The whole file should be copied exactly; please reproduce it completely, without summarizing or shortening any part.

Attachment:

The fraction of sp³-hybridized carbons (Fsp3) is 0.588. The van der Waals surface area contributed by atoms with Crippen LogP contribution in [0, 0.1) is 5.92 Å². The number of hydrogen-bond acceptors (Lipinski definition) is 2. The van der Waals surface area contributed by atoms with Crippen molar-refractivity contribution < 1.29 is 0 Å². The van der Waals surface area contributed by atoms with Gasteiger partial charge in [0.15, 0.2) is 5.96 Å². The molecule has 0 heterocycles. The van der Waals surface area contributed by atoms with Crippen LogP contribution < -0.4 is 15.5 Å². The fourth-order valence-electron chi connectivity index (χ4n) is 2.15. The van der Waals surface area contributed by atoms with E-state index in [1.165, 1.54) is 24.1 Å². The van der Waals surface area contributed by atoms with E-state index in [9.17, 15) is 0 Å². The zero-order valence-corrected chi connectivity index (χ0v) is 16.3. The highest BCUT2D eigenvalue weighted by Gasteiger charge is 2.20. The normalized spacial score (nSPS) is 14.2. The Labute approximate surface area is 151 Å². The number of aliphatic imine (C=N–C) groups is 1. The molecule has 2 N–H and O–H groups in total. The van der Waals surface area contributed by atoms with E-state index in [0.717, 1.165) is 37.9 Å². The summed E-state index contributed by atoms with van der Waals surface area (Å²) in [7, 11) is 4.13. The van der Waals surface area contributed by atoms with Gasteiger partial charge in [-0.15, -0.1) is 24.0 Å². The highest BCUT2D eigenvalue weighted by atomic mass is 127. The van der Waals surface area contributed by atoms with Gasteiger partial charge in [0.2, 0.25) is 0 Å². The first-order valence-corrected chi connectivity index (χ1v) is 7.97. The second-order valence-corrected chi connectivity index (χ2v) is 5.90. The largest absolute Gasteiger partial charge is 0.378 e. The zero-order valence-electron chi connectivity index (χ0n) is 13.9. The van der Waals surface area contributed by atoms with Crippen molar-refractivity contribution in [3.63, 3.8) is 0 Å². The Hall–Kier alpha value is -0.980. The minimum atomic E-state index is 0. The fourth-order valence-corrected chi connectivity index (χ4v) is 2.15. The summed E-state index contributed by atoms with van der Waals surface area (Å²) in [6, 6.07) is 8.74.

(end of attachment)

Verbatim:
The fraction of sp³-hybridized carbons (Fsp3) is 0.588. The van der Waals surface area contributed by atoms with Crippen LogP contribution in [0, 0.1) is 5.92 Å². The number of hydrogen-bond acceptors (Lipinski definition) is 2. The van der Waals surface area contributed by atoms with Crippen molar-refractivity contribution < 1.29 is 0 Å². The van der Waals surface area contributed by atoms with Gasteiger partial charge in [0.15, 0.2) is 5.96 Å². The molecule has 0 heterocycles. The van der Waals surface area contributed by atoms with Crippen LogP contribution < -0.4 is 15.5 Å². The fourth-order valence-electron chi connectivity index (χ4n) is 2.15. The van der Waals surface area contributed by atoms with E-state index in [1.165, 1.54) is 24.1 Å². The van der Waals surface area contributed by atoms with E-state index in [9.17, 15) is 0 Å². The zero-order valence-corrected chi connectivity index (χ0v) is 16.3. The highest BCUT2D eigenvalue weighted by Gasteiger charge is 2.20. The normalized spacial score (nSPS) is 14.2. The Labute approximate surface area is 151 Å². The number of aliphatic imine (C=N–C) groups is 1. The molecule has 2 N–H and O–H groups in total. The van der Waals surface area contributed by atoms with E-state index in [0.717, 1.165) is 37.9 Å². The summed E-state index contributed by atoms with van der Waals surface area (Å²) in [7, 11) is 4.13. The van der Waals surface area contributed by atoms with Gasteiger partial charge in [-0.15, -0.1) is 24.0 Å². The highest BCUT2D eigenvalue weighted by atomic mass is 127. The van der Waals surface area contributed by atoms with Gasteiger partial charge in [0.2, 0.25) is 0 Å². The first-order valence-corrected chi connectivity index (χ1v) is 7.97. The second-order valence-corrected chi connectivity index (χ2v) is 5.90. The largest absolute Gasteiger partial charge is 0.378 e. The zero-order valence-electron chi connectivity index (χ0n) is 13.9. The van der Waals surface area contributed by atoms with Crippen molar-refractivity contribution in [3.63, 3.8) is 0 Å². The Hall–Kier alpha value is -0.980. The minimum atomic E-state index is 0. The fourth-order valence-corrected chi connectivity index (χ4v) is 2.15. The summed E-state index contributed by atoms with van der Waals surface area (Å²) in [6, 6.07) is 8.74.